This guest blog is a part of our Christmas season blog series
Normally teaching at schools happens in face to face situation held in a physical learning environment. However, the significance of digital learning environments is increasing, as they can provide new effective knowledge practices for promoting learning and networking. The collision of digital and physical learning environments should, theoretically, lead to an engaging union, called blended learning environment. But could it also lead simply to confusion?
The teachers and students are often struggling with the blended learning environments and corresponding hybrid-learning. Sure there are top notch elements of learning to be found in settings like these, but what are the practices to exploit them? How can the precious face to face situations be optimized in a hybrid-learning process? What happens to the pedagogical storyline and evaluation when suddenly jumping into a digital learning ground?
Perhaps you have already all the answers, but those are the questions that we are discussing all the time with our teachers and students, who are participating in the piloting-phase of a project called Young Business Generation (YNS) lead by the Economic Information Office (TAT). One of the aims in the project is to develop new engaging and collaborative learning practices into a digital and blended learning environment. As our digital living lab we use Claned, mainly because of its advanced learning analytics and flexibility.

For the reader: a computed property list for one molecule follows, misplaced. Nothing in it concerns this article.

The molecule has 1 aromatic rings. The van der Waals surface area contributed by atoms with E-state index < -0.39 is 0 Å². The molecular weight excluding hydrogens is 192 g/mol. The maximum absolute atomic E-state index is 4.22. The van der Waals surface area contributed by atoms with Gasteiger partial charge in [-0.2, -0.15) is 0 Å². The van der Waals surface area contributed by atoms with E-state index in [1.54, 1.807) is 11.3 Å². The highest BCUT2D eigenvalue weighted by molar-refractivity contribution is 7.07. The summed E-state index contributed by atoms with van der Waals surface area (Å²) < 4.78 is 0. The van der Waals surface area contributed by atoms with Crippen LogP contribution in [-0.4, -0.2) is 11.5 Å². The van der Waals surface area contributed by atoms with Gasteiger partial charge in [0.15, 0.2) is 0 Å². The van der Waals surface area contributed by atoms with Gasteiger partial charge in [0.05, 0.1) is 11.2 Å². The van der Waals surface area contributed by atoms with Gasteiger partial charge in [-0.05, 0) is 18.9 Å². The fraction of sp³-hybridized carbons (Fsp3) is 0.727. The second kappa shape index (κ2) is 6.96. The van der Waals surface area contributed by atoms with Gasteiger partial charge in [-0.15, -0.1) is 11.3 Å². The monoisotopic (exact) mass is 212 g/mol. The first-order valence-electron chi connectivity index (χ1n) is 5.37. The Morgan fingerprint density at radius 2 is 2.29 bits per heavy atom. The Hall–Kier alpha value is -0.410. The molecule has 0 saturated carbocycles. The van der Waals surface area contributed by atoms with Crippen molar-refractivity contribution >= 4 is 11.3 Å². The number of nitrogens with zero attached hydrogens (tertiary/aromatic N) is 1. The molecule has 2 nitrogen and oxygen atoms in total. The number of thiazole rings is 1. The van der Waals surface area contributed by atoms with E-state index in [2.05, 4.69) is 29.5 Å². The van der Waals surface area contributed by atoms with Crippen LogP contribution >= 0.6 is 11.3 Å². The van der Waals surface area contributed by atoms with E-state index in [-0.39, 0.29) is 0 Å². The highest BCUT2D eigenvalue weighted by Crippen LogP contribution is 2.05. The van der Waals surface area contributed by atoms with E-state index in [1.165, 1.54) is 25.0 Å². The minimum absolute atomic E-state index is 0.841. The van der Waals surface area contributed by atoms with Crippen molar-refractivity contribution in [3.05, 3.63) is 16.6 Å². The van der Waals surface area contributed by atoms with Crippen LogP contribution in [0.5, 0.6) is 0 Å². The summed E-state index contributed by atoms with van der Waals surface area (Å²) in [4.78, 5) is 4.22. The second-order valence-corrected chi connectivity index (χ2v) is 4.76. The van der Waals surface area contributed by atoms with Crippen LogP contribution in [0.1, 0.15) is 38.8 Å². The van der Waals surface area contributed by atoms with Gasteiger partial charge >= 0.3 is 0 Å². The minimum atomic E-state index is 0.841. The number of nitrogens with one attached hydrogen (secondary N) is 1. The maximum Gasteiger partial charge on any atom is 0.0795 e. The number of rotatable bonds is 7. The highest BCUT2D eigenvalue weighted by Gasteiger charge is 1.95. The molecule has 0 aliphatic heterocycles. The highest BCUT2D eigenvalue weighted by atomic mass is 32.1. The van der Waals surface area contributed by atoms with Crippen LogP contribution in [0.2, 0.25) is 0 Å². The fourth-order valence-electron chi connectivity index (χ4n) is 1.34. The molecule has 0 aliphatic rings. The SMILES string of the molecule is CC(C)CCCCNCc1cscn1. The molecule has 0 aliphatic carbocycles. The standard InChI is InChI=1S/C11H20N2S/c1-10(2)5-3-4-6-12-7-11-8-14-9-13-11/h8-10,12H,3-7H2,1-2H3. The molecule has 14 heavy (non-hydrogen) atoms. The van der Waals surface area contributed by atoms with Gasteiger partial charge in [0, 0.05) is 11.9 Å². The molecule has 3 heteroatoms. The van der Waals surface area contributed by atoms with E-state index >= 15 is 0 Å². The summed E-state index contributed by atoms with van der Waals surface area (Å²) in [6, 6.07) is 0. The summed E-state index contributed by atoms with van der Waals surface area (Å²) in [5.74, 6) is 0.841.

If we want to find out which practices work and which not, we have to participate the end users and investigate the situation together in a constructive and supportive atmosphere. In our project the feedback from those users has been so far very positive and constructive, which has already lead to many pedagogical innovation and wow effects.
For example, we have found out that in a digital learning environment the role of the teacher can be as central as in the real world, if the teacher is ready to take over new roles and the digital platform enables that. However, the digital learning environment also makes studying more flexible and promotes student autonomy, for instance through practices of flipped learning. If we want to get out the most of edtech, studying and teaching in a digital learning environment is and should be different. We should investigate how and map the best practices for fostering the adaptation!
is a pedagogical advisor at TAT and PhD student at the University of Helsinki.